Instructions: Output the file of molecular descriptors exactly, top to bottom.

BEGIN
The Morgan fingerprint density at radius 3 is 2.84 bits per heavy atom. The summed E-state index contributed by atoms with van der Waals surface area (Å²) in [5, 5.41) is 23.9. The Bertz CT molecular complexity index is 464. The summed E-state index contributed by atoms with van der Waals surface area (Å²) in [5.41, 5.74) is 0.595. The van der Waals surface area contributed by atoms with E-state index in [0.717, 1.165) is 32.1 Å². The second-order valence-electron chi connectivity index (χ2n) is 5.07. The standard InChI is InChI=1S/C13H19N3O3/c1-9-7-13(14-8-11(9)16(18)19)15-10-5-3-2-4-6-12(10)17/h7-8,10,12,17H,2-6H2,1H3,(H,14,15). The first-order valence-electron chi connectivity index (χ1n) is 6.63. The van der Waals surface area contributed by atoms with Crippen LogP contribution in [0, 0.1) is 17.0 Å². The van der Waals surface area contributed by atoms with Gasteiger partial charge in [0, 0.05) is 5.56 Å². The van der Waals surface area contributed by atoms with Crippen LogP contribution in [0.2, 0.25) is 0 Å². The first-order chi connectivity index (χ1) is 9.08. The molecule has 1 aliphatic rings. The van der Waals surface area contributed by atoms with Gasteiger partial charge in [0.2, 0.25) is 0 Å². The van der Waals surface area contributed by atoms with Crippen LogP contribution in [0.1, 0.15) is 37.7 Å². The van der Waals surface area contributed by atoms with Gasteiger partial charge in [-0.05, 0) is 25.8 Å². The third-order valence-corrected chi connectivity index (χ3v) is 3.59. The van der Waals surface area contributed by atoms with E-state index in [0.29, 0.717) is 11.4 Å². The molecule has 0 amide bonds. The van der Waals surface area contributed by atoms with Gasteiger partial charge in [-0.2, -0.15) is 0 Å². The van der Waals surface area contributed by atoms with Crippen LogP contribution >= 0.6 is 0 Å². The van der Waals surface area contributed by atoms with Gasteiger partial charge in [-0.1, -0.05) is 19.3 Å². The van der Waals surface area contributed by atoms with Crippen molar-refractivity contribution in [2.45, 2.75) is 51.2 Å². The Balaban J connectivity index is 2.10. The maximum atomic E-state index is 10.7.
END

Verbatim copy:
The Morgan fingerprint density at radius 3 is 2.84 bits per heavy atom. The summed E-state index contributed by atoms with van der Waals surface area (Å²) in [5, 5.41) is 23.9. The Bertz CT molecular complexity index is 464. The summed E-state index contributed by atoms with van der Waals surface area (Å²) in [5.41, 5.74) is 0.595. The van der Waals surface area contributed by atoms with E-state index in [0.717, 1.165) is 32.1 Å². The second-order valence-electron chi connectivity index (χ2n) is 5.07. The standard InChI is InChI=1S/C13H19N3O3/c1-9-7-13(14-8-11(9)16(18)19)15-10-5-3-2-4-6-12(10)17/h7-8,10,12,17H,2-6H2,1H3,(H,14,15). The first-order valence-electron chi connectivity index (χ1n) is 6.63. The van der Waals surface area contributed by atoms with Crippen LogP contribution in [0, 0.1) is 17.0 Å². The van der Waals surface area contributed by atoms with Gasteiger partial charge in [0, 0.05) is 5.56 Å². The van der Waals surface area contributed by atoms with Crippen LogP contribution in [0.2, 0.25) is 0 Å². The first-order chi connectivity index (χ1) is 9.08. The molecule has 1 aliphatic rings. The van der Waals surface area contributed by atoms with Gasteiger partial charge in [0.2, 0.25) is 0 Å². The van der Waals surface area contributed by atoms with Crippen LogP contribution in [0.1, 0.15) is 37.7 Å². The van der Waals surface area contributed by atoms with Gasteiger partial charge in [-0.05, 0) is 25.8 Å². The third-order valence-corrected chi connectivity index (χ3v) is 3.59. The van der Waals surface area contributed by atoms with E-state index in [0.29, 0.717) is 11.4 Å². The molecule has 0 amide bonds. The van der Waals surface area contributed by atoms with Gasteiger partial charge in [-0.2, -0.15) is 0 Å². The van der Waals surface area contributed by atoms with Crippen LogP contribution >= 0.6 is 0 Å². The van der Waals surface area contributed by atoms with Gasteiger partial charge in [-0.1, -0.05) is 19.3 Å². The van der Waals surface area contributed by atoms with Crippen molar-refractivity contribution in [2.45, 2.75) is 51.2 Å². The Balaban J connectivity index is 2.10. The maximum atomic E-state index is 10.7.